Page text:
NATO terrorism defendants kept in ‘observation’ cells

One of their lawyers says the jail conditions amount to ‘sensory deprivation’ intended to hamper the defense.

May 22, 2012

(AP/Chicago Police Department)
From left: Brent Betterly, Jared Chase and Brian Church.
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A spokesman for Cook County Sheriff Tom Dart says three anti-NATO protesters accused of planning terrorist actions have been held around-the-clock since Saturday in white-walled “observation” cells, where they are isolated from each other and the rest of the inmate population and kept from writing materials, books and all other media.

“It’s for their own safety and the safety of the [jail] staff and other inmates,” the spokesman, Frank Bilecki, said Tuesday afternoon. “Obviously we’re concerned about their mental status and well-being.”

A medical staff member checks on the three every 15 minutes, Bilecki said. The cells each have one window through which natural light passes and a larger window for the observation, he added.

Gary Hickerson, acting executive director of the office’s Department of Corrections, ordered the observation because the defendants are young and because their charges are serious, Bilecki said. The decision had nothing to do with defendants’ behavior since arrest, he added.

The sheriff’s spokesman says the State’s Attorney’s office had no input into the protesters’ jail conditions.

But a lawyer for one of the alleged terrorists says the conditions amount to “sensory deprivation” intended to hamper their defense. “This is a way to break someone’s spirit and break their ability to cooperate with their attorneys,” said the lawyer, Michael Deutsch, who represents Brian Church, 20, of Fort Lauderdale, Fla.

Deutsch complained about the conditions in a court hearing about the case Tuesday afternoon. Defense attorneys said they were “negotiating” with jail staff members to improve the conditions.

Those talks may be paying off. Bilecki said the jail was planning to move the three protesters Tuesday evening into the general inmate population.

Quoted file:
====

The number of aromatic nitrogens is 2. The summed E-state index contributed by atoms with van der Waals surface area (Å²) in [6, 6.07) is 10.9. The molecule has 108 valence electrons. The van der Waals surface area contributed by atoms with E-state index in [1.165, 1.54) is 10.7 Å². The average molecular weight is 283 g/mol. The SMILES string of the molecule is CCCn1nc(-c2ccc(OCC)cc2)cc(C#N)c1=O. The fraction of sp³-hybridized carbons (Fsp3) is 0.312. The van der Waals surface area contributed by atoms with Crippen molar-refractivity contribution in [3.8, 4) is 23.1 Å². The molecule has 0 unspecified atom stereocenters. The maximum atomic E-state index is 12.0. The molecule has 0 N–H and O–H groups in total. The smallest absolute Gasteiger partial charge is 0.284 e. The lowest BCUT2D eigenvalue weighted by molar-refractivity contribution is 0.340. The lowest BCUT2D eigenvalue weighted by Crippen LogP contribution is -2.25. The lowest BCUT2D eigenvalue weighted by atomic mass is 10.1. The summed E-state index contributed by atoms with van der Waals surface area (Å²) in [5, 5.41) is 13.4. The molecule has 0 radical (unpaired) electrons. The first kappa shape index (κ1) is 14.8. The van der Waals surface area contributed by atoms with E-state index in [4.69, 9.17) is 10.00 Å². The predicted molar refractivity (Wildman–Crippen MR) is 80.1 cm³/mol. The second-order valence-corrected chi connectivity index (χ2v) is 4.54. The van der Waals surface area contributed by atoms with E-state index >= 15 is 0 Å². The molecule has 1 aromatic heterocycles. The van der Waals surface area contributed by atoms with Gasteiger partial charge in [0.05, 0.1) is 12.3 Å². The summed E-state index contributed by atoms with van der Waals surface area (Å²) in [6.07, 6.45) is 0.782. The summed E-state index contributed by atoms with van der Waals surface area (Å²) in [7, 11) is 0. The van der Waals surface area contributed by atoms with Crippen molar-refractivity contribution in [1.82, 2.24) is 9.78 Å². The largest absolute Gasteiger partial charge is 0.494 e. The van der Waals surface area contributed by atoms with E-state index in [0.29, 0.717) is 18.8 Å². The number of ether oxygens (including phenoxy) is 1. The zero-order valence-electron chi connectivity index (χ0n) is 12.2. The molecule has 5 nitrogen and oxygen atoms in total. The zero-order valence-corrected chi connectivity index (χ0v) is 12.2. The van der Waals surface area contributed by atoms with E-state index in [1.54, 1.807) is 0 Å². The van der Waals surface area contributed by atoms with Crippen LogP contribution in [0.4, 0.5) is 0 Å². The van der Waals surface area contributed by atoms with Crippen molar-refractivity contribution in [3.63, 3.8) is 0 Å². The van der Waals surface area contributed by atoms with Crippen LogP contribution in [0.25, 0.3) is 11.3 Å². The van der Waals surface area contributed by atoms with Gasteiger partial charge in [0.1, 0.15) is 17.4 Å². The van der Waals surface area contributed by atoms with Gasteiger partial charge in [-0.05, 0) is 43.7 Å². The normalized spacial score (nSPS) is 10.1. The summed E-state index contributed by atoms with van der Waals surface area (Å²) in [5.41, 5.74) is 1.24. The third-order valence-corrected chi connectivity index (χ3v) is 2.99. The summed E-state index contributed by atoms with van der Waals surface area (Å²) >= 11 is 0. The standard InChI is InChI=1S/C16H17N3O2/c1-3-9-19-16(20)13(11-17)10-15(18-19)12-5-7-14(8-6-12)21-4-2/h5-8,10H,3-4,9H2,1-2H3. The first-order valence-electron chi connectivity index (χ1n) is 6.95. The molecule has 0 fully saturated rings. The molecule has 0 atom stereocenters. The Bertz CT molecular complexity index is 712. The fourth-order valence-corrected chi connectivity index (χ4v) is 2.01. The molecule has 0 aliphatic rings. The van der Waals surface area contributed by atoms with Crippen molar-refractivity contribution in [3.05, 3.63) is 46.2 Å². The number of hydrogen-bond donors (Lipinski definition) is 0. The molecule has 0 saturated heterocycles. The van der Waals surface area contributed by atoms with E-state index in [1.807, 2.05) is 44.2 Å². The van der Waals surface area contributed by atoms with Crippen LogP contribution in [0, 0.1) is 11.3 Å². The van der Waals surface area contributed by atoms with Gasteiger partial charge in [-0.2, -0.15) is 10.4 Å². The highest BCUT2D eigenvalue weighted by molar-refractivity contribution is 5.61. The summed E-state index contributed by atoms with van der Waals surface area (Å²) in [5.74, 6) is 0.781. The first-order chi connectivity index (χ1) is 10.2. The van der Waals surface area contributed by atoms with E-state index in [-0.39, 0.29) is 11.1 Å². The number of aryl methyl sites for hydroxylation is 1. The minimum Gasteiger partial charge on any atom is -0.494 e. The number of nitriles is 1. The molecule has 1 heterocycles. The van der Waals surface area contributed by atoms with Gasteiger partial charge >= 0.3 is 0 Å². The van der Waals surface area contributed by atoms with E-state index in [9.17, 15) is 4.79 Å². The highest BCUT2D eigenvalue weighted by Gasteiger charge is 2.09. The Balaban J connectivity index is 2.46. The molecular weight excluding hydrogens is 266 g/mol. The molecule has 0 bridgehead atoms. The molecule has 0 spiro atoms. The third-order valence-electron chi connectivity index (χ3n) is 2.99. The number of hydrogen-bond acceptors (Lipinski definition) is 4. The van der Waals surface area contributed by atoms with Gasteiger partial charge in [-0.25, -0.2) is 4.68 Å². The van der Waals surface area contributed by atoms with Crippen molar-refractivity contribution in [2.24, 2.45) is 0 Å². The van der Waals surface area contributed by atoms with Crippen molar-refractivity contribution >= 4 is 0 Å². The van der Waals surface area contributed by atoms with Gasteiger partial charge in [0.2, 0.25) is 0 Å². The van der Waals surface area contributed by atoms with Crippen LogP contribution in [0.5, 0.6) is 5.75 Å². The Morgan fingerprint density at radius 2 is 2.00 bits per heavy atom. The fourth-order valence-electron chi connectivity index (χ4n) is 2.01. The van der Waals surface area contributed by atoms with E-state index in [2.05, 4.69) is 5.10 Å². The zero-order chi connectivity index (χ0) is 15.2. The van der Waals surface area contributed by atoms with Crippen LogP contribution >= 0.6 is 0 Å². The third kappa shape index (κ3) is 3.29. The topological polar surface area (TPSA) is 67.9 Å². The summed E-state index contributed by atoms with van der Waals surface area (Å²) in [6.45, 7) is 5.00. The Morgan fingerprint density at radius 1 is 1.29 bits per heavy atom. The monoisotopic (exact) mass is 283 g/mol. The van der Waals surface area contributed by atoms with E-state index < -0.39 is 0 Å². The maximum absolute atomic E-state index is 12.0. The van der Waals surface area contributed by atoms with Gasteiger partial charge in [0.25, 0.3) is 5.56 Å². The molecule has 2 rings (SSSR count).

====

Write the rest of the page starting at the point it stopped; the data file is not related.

Church and the other protesters — Jared Chase, 27, of Keene, N.H; and Brent Betterly, 24, of Oakland Park, Fla. — face charges of terrorism conspiracy, providing material support for terrorism, and possession of explosives or incendiary devices. Cook County Judge Edward S. Harmening on Saturday set their bonds at $1.5 million each.

Authorities accused the trio of possessing Molotov cocktails and planning or proposing attacks on targets including President Barack Obama’s campaign headquarters and Mayor Rahm Emanuel’s home. The three were among nine people arrested during a police raid last Wednesday at the South Side apartment of some Occupy Chicago leaders who helped organize protests against the NATO summit.

Church, Chase and Betterly appeared at Tuesday’s hearing in tan jail uniforms but did not speak. Judge Adam D. Bourgeois Jr. granted a request by prosecutors to continue the case until June 12.

At least two other anti-NATO protesters arrested last week face serious felony charges. Sebastian Senakiewicz, 24, of Chicago is charged with falsely making a terrorist threat. Mark Neiweem, 28, of Chicago is charged with solicitation for explosives or incendiary devices. A judge on Sunday set their bonds at $750,000 and $500,000, respectively.

Senakiewicz and Neiweem are scheduled for a status hearing Wednesday.